We don't have any of those problems. We have the unified architecture, the CPU, the GPU, the ISP, the Neural Engine—everything sits behind the exact same memory interface, and you have one pool of memory.

On top of that, this is the only type of memory interface that iOS knows. You don't have the problem of, well, sometimes the unified pool may be a discrete pool, sometimes it may not. iOS, our frameworks, this is all it’s ever known, and so as a result developers benefit from that. By default, this is what they're optimized for, whereas in other ecosystems you might have to worry about, well, OK, sometimes I have to treat the two things as discrete; sometimes they share.

Apple has come to dominate in mobile SoCs. In a lot of ways, though, Qualcomm has been an easy dragon to slay. Should Apple choose to go custom silicon route on the Mac platform, Intel will not be quite as easy to beat. But the rapid iteration that has led to the iPad Pro's A12X makes a compelling case that it's possible.

Now, if only there were iOS versions of Final Cut, Xcode, and Logic. Powerful hardware is nothing without strong software support, and as we've noted in our review, that's the area where we need to see some improvement for the iPad Pro to truly live up to its considerable potential.

Arstechnica: 2018 iPad Pro review: “What’s a computer?”

With that kind of performance, the iPad Pro seems like it should make a strong case that it can replace powerful laptops as a designer, photographer, video editor, musician, or artist's primary on-the-go workhorse. Unfortunately, that incredible potential is hindered by insufficient software support.

But what about full versions of Illustrator or Adobe Premiere? Or Apple’s own Final Cut, for that matter? What about Xcode? What about Logic? What about… this could go on.

These things could be solved. Maybe—just maybe—this feat of design and engineering will inspire Apple’s iOS team to branch out an iPad Pro-specific version of the OS that takes off the training wheels. Maybe—yes, just maybe—this tablet will make such an impression that it draws developers to bring their pro apps to the platform, or to update the stripped-down versions they already offer to unleash their full power.

There’s a few additional items that I would like to add:

Hardware

Industrial Design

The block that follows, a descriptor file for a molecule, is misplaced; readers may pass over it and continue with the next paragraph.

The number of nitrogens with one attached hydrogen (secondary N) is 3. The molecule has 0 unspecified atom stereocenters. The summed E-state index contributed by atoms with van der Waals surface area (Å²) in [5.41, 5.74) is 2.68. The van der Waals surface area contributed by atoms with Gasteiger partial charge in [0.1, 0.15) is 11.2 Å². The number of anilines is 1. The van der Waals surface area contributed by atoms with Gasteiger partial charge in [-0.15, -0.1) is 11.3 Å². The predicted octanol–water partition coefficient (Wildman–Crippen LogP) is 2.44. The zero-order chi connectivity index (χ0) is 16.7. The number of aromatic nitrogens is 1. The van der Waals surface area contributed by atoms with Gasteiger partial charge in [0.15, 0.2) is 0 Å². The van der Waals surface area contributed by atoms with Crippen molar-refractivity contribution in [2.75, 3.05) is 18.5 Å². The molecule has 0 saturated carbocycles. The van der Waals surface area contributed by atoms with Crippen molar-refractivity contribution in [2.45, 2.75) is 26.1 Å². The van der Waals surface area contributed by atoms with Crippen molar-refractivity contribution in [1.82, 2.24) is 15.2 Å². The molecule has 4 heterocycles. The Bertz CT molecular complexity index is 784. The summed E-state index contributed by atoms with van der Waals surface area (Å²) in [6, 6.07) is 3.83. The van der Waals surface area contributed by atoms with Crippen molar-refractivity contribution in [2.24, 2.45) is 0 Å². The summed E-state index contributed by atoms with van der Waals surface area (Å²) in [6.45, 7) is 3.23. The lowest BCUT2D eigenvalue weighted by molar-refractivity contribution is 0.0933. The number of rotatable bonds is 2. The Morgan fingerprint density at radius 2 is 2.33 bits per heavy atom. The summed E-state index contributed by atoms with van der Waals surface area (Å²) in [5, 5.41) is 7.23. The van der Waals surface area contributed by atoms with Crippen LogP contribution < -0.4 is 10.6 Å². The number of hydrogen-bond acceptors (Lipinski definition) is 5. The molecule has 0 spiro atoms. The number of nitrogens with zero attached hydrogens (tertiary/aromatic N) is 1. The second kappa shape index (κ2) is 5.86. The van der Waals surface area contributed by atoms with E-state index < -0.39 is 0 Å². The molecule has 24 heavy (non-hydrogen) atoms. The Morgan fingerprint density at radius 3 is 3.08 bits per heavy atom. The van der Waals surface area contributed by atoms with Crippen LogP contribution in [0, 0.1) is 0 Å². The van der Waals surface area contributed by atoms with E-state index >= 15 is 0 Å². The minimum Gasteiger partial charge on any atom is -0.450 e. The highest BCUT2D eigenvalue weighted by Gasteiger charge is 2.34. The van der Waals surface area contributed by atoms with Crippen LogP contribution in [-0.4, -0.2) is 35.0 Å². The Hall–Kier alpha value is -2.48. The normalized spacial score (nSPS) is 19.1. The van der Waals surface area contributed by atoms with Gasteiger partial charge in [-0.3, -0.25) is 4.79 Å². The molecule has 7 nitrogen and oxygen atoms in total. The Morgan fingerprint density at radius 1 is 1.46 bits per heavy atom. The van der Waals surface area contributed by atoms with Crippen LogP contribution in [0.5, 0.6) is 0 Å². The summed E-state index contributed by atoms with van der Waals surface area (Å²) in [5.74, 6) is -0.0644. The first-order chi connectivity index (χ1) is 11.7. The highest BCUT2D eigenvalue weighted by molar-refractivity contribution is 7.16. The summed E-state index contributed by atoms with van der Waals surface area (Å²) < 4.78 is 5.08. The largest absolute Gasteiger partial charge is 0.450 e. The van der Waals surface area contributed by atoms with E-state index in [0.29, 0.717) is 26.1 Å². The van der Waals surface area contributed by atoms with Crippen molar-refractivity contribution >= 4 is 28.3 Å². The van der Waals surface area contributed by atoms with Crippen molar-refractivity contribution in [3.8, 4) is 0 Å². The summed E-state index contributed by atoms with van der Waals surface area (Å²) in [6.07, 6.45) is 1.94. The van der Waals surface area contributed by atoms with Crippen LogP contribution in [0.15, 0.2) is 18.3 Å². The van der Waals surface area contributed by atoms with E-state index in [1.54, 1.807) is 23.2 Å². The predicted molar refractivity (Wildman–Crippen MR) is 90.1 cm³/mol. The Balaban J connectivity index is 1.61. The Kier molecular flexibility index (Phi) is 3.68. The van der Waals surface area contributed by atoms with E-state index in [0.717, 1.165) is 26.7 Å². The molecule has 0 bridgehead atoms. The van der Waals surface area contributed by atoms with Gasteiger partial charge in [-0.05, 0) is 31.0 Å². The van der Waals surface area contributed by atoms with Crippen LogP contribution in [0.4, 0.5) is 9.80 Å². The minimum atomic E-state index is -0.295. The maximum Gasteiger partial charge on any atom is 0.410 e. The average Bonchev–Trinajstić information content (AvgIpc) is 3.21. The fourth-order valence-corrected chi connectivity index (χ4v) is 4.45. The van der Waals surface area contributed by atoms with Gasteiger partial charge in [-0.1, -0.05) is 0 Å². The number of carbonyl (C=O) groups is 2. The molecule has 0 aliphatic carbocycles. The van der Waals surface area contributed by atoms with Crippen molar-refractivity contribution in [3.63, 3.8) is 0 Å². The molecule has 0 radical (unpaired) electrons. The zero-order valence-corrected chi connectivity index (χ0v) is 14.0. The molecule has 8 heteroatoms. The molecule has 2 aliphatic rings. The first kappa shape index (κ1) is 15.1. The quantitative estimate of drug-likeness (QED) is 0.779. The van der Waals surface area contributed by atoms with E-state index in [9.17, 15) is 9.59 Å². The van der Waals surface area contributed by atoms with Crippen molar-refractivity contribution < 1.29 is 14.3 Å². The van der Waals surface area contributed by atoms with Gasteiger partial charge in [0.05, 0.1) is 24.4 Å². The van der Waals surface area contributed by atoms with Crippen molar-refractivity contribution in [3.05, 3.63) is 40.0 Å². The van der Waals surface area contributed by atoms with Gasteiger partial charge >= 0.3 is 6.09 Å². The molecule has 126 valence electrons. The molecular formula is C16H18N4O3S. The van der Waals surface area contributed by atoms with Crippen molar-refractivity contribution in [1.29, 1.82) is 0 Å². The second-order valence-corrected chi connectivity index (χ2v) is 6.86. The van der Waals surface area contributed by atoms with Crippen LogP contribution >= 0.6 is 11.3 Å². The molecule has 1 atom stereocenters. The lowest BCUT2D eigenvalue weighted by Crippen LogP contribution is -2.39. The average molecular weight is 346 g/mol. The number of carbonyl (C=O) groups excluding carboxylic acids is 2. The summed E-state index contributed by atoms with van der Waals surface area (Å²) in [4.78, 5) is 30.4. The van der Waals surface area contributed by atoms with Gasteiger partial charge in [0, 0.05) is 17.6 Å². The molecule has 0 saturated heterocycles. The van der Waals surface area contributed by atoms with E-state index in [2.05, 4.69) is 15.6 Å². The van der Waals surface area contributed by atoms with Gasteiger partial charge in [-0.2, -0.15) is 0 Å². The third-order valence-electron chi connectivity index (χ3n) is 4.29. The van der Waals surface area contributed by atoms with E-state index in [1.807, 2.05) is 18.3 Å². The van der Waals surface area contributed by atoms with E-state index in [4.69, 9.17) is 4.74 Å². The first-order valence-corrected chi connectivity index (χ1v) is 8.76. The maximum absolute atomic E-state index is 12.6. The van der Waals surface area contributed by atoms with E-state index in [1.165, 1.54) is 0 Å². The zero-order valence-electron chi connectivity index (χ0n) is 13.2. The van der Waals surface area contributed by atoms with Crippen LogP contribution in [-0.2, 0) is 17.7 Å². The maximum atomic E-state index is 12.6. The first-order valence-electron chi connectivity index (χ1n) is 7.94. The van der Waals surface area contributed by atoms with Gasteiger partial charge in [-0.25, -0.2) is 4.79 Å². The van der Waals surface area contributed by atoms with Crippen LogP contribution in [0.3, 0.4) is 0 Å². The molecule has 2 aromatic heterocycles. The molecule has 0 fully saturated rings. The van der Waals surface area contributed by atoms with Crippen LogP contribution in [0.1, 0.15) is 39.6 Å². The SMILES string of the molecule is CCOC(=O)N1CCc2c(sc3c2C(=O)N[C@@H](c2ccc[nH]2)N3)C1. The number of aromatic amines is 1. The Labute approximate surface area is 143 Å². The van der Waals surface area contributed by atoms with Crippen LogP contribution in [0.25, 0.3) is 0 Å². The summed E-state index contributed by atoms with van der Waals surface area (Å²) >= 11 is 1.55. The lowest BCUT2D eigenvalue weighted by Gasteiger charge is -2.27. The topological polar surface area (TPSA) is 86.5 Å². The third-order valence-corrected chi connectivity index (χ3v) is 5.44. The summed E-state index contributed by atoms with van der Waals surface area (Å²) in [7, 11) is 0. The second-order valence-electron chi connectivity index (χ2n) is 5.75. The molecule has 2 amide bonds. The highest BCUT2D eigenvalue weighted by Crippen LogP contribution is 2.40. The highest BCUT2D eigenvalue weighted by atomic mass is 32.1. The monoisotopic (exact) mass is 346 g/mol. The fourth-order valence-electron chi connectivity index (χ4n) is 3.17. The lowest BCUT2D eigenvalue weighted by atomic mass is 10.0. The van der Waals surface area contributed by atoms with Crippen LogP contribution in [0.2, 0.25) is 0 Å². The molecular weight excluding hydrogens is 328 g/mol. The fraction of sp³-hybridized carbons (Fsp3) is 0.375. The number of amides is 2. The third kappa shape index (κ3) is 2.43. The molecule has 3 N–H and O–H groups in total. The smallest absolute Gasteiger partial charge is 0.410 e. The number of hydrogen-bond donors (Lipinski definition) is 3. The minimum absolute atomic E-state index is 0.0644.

External Displays

Apple Pencil

Software

Size

Updates:

Tuesday, Sept. 25th

Hodinkee on the Apple Watch #

Hodinkee:

This week we’re talking all things Apple Watch. Stephen sits down with Ben and Jack just a few hours after they received their Apple Watch Series 4 sample units to get their first impressions and to hear what else they had to say about the Apple Watch and its relationship to the more traditional watches we tend to cover every day. Also, Stephen has a one-on-one interview with John Gruber, the proprietor of Daring Fireball, the premier blog covering all things Apple. Enjoy.

Daring Fireball:

There are two parts to this episode of the Hodinkee Radio podcast. First, a roundtable discussion with Ben Clymer, Jack Forster, and Stephen Pulvirent. Then, an interview between Pulvirent and yours truly. Both parts, of course, focus on Apple Watch Series 4 and where Apple fits in the world of watchmaking.

It's interesting how the Apple Watch market is expanding and other watch markets are decreasing. This podcast approaches the conversation from the perspective of luxury watch owners. However, I think there's a similar expansion and overtaking of dedicated exercise watches from the likes of Garmin or Suunto.

Listen on Overcast

Tuesday, Aug. 28th

The Verge: The Secret Garden #

Mount Lico

The Verge:

In 2018, what is left to explore in the world? It seems unlikely, say, that humans might find an untouched forest to study, someplace that hasn’t been bulldozed and burnt and exploited within an inch of its life for precious minerals or virgin timber. But that’s exactly what happened this past spring, when a Welsh researcher, Dr. Julian Bayliss, led a 28-person team that included scientists specially selected for their different talents as well as logistics experts, rock climbers, and filmmakers to the top of a mountain in Mozambique.

Undiscovered areas or mountaintops are always something of a dream for anyone who stares at maps and atlases for a long time. This is a very interesting story of a scientific team being the first humans (or so they thought) to the top of an isolated mountaintop.

Side note: I think this is how every horror movie starts.